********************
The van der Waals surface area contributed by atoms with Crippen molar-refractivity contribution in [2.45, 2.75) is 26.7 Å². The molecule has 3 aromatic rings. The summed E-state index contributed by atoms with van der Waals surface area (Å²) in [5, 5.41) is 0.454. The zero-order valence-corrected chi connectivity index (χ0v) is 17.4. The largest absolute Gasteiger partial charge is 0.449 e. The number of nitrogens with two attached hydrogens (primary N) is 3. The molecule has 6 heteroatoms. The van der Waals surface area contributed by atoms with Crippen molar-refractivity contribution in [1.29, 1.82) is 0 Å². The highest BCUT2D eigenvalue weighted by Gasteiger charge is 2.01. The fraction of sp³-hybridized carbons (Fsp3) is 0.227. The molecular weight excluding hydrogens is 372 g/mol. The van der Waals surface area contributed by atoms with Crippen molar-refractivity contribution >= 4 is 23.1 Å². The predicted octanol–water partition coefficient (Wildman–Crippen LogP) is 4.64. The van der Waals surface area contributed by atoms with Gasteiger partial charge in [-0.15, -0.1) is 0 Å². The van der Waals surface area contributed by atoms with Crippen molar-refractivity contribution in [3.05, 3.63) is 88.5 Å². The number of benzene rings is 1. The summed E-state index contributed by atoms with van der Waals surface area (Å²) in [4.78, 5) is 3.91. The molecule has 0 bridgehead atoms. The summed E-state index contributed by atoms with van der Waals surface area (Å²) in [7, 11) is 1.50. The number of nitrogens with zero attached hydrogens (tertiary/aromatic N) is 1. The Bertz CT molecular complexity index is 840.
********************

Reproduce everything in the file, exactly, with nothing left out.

The van der Waals surface area contributed by atoms with Crippen molar-refractivity contribution in [2.45, 2.75) is 26.7 Å². The molecule has 3 aromatic rings. The summed E-state index contributed by atoms with van der Waals surface area (Å²) in [5, 5.41) is 0.454. The zero-order valence-corrected chi connectivity index (χ0v) is 17.4. The largest absolute Gasteiger partial charge is 0.449 e. The number of nitrogens with two attached hydrogens (primary N) is 3. The molecule has 6 heteroatoms. The van der Waals surface area contributed by atoms with Crippen molar-refractivity contribution in [1.29, 1.82) is 0 Å². The highest BCUT2D eigenvalue weighted by Gasteiger charge is 2.01. The fraction of sp³-hybridized carbons (Fsp3) is 0.227. The molecular weight excluding hydrogens is 372 g/mol. The van der Waals surface area contributed by atoms with Crippen molar-refractivity contribution >= 4 is 23.1 Å². The predicted octanol–water partition coefficient (Wildman–Crippen LogP) is 4.64. The van der Waals surface area contributed by atoms with Gasteiger partial charge in [-0.15, -0.1) is 0 Å². The van der Waals surface area contributed by atoms with Crippen molar-refractivity contribution in [3.05, 3.63) is 88.5 Å². The number of benzene rings is 1. The summed E-state index contributed by atoms with van der Waals surface area (Å²) in [4.78, 5) is 3.91. The molecule has 0 bridgehead atoms. The summed E-state index contributed by atoms with van der Waals surface area (Å²) in [7, 11) is 1.50. The number of nitrogens with zero attached hydrogens (tertiary/aromatic N) is 1. The Bertz CT molecular complexity index is 840.